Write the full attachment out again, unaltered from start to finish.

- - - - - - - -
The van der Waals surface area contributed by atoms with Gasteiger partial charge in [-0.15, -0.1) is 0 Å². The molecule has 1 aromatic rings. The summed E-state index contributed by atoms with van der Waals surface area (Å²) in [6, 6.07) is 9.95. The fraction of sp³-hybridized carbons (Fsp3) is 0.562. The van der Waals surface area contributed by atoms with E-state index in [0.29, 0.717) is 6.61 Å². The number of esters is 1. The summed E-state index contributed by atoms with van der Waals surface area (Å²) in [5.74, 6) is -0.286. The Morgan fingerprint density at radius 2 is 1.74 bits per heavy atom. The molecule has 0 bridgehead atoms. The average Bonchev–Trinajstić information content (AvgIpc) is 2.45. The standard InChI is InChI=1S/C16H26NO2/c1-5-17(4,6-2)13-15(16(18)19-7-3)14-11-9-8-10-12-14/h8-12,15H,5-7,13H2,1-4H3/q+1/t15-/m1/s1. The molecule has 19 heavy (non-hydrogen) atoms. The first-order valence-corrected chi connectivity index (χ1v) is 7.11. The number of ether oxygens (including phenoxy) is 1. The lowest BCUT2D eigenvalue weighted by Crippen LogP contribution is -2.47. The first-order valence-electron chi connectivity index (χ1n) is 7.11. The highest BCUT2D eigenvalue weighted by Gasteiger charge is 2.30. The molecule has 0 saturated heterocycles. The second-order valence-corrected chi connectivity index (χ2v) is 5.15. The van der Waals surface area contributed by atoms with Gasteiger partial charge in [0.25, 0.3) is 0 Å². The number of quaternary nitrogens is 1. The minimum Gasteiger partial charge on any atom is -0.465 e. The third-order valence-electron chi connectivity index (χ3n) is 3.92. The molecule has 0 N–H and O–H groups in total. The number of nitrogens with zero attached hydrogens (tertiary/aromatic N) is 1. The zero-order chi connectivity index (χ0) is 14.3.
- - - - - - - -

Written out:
The van der Waals surface area contributed by atoms with Gasteiger partial charge in [-0.15, -0.1) is 0 Å². The molecule has 1 aromatic rings. The summed E-state index contributed by atoms with van der Waals surface area (Å²) in [6, 6.07) is 9.95. The fraction of sp³-hybridized carbons (Fsp3) is 0.562. The van der Waals surface area contributed by atoms with E-state index in [0.29, 0.717) is 6.61 Å². The number of esters is 1. The summed E-state index contributed by atoms with van der Waals surface area (Å²) in [5.74, 6) is -0.286. The Morgan fingerprint density at radius 2 is 1.74 bits per heavy atom. The molecule has 0 bridgehead atoms. The average Bonchev–Trinajstić information content (AvgIpc) is 2.45. The standard InChI is InChI=1S/C16H26NO2/c1-5-17(4,6-2)13-15(16(18)19-7-3)14-11-9-8-10-12-14/h8-12,15H,5-7,13H2,1-4H3/q+1/t15-/m1/s1. The molecule has 19 heavy (non-hydrogen) atoms. The first-order valence-corrected chi connectivity index (χ1v) is 7.11. The number of ether oxygens (including phenoxy) is 1. The lowest BCUT2D eigenvalue weighted by Crippen LogP contribution is -2.47. The first-order valence-electron chi connectivity index (χ1n) is 7.11. The highest BCUT2D eigenvalue weighted by Gasteiger charge is 2.30. The molecule has 0 saturated heterocycles. The second-order valence-corrected chi connectivity index (χ2v) is 5.15. The van der Waals surface area contributed by atoms with Gasteiger partial charge in [0.25, 0.3) is 0 Å². The number of quaternary nitrogens is 1. The minimum Gasteiger partial charge on any atom is -0.465 e. The third-order valence-electron chi connectivity index (χ3n) is 3.92. The molecule has 0 N–H and O–H groups in total. The number of nitrogens with zero attached hydrogens (tertiary/aromatic N) is 1. The zero-order chi connectivity index (χ0) is 14.3.